• an assessment of the risks to the rights and freedoms of data subjects.

The measures envisaged to: 

  • address the risks; 
  • demonstrate compliance with this Regulation.

DPIA-related responsibilities

The obligation to make the DPIA is provided by the GDPR under the responsibility of the controller, and the latter must involve its Data Protection Officer (DPO) and Chief Information Security Officer (CISO), but it is advisable for the controller to obtain the opinion of independent experts in various fields (IT, security, law, sociology, ethics, etc.).

Generally, responsibility for the data protection impact assessment belongs to the Controller's Information Owners, notably human resources, marketing, information security, but is not limited to them.

In practice, it will be useful for organizations to prepare methodologies for the DPIA, to be disseminated by the Information Owners.

Is a DPIA necessary for every project?

There are no provisions in the GDPR that expressly and limitingly determine where the DPIA is required. As a matter of principle, a DPIA will be needed where the processing project has a very broad purpose or uses information that is likely to create a high risk for the rights and freedoms of individuals or where new and intrusive technologies are used, or when private or sensitive information is used in a new and unexpected manner.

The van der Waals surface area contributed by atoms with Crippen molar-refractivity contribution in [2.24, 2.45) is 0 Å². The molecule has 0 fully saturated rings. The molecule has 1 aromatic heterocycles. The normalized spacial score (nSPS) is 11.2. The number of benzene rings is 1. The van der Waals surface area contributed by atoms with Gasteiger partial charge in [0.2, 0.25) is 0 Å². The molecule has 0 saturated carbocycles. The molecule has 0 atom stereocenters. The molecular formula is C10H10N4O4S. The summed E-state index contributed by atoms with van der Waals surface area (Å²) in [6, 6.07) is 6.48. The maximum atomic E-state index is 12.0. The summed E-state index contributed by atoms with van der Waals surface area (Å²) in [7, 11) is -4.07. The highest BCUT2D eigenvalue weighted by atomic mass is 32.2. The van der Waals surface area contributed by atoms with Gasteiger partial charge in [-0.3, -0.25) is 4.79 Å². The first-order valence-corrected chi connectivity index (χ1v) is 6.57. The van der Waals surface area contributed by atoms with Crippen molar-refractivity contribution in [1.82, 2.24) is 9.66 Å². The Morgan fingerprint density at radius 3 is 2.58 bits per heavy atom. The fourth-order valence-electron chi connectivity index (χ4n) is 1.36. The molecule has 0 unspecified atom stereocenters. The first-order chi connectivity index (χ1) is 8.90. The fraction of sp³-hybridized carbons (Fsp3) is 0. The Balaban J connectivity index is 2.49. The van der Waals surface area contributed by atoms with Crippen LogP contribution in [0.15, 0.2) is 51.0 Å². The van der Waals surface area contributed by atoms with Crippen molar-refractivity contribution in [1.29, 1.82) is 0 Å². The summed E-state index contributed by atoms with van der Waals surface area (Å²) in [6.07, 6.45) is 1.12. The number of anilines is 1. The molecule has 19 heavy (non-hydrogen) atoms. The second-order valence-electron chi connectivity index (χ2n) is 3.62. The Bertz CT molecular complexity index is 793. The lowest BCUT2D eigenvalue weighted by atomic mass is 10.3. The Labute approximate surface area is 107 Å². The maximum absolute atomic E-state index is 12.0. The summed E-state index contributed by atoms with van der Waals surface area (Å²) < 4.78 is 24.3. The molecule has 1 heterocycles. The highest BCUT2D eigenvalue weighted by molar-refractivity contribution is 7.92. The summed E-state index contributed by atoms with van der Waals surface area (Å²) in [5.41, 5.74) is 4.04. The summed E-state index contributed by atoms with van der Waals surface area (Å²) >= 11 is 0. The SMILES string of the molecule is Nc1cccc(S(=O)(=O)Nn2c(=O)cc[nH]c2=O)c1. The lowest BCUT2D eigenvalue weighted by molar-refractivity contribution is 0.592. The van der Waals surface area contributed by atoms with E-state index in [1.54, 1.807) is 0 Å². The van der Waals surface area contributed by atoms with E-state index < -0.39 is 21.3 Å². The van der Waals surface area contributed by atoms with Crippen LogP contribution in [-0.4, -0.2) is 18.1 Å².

In assessing the risk, it is considered that where the benefit or need for processing is greater, the risk associated with the processing will be higher.

Article 35 of GDPR highlights only some situations where DPIA is mandatory. For example, when processing a wide range of special categories of data, or any personal data related to criminal or minor offenses. Furthermore, if processing is based on an automatic decision-making mechanism, including profiling, the DPIA will be required. The last case under Article 35 is the systematic monitoring of a large scale accessible area (entry into a company with very many employees).